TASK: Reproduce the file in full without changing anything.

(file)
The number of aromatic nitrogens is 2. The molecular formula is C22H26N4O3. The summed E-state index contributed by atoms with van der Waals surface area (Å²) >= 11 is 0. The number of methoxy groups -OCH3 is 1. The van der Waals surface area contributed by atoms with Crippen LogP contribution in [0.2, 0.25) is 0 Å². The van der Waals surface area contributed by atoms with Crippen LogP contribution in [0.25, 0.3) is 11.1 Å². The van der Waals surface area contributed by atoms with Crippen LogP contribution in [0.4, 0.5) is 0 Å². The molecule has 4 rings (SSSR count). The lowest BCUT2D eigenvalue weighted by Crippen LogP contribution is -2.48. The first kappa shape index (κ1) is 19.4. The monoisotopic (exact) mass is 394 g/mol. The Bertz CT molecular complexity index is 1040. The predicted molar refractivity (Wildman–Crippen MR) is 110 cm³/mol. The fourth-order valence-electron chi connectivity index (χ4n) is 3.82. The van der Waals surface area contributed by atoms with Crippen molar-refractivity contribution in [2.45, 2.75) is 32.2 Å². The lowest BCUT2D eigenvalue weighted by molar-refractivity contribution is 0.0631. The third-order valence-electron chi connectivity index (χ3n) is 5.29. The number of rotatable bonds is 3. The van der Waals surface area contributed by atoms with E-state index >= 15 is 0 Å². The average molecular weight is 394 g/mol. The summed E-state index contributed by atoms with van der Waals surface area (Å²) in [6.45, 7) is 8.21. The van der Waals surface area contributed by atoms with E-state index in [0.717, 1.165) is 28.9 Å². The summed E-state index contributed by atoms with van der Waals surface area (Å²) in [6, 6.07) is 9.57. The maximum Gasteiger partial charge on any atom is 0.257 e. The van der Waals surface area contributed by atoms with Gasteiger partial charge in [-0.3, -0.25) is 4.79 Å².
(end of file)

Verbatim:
The number of aromatic nitrogens is 2. The molecular formula is C22H26N4O3. The summed E-state index contributed by atoms with van der Waals surface area (Å²) >= 11 is 0. The number of methoxy groups -OCH3 is 1. The van der Waals surface area contributed by atoms with Crippen LogP contribution in [0.2, 0.25) is 0 Å². The van der Waals surface area contributed by atoms with Crippen LogP contribution in [0.25, 0.3) is 11.1 Å². The van der Waals surface area contributed by atoms with Crippen LogP contribution in [0.4, 0.5) is 0 Å². The molecule has 4 rings (SSSR count). The lowest BCUT2D eigenvalue weighted by Crippen LogP contribution is -2.48. The first kappa shape index (κ1) is 19.4. The monoisotopic (exact) mass is 394 g/mol. The Bertz CT molecular complexity index is 1040. The predicted molar refractivity (Wildman–Crippen MR) is 110 cm³/mol. The fourth-order valence-electron chi connectivity index (χ4n) is 3.82. The van der Waals surface area contributed by atoms with Crippen molar-refractivity contribution in [2.45, 2.75) is 32.2 Å². The lowest BCUT2D eigenvalue weighted by molar-refractivity contribution is 0.0631. The third-order valence-electron chi connectivity index (χ3n) is 5.29. The number of rotatable bonds is 3. The van der Waals surface area contributed by atoms with E-state index >= 15 is 0 Å². The average molecular weight is 394 g/mol. The summed E-state index contributed by atoms with van der Waals surface area (Å²) in [6.45, 7) is 8.21. The van der Waals surface area contributed by atoms with E-state index in [0.717, 1.165) is 28.9 Å². The summed E-state index contributed by atoms with van der Waals surface area (Å²) in [6, 6.07) is 9.57. The maximum Gasteiger partial charge on any atom is 0.257 e. The van der Waals surface area contributed by atoms with Gasteiger partial charge in [-0.3, -0.25) is 4.79 Å².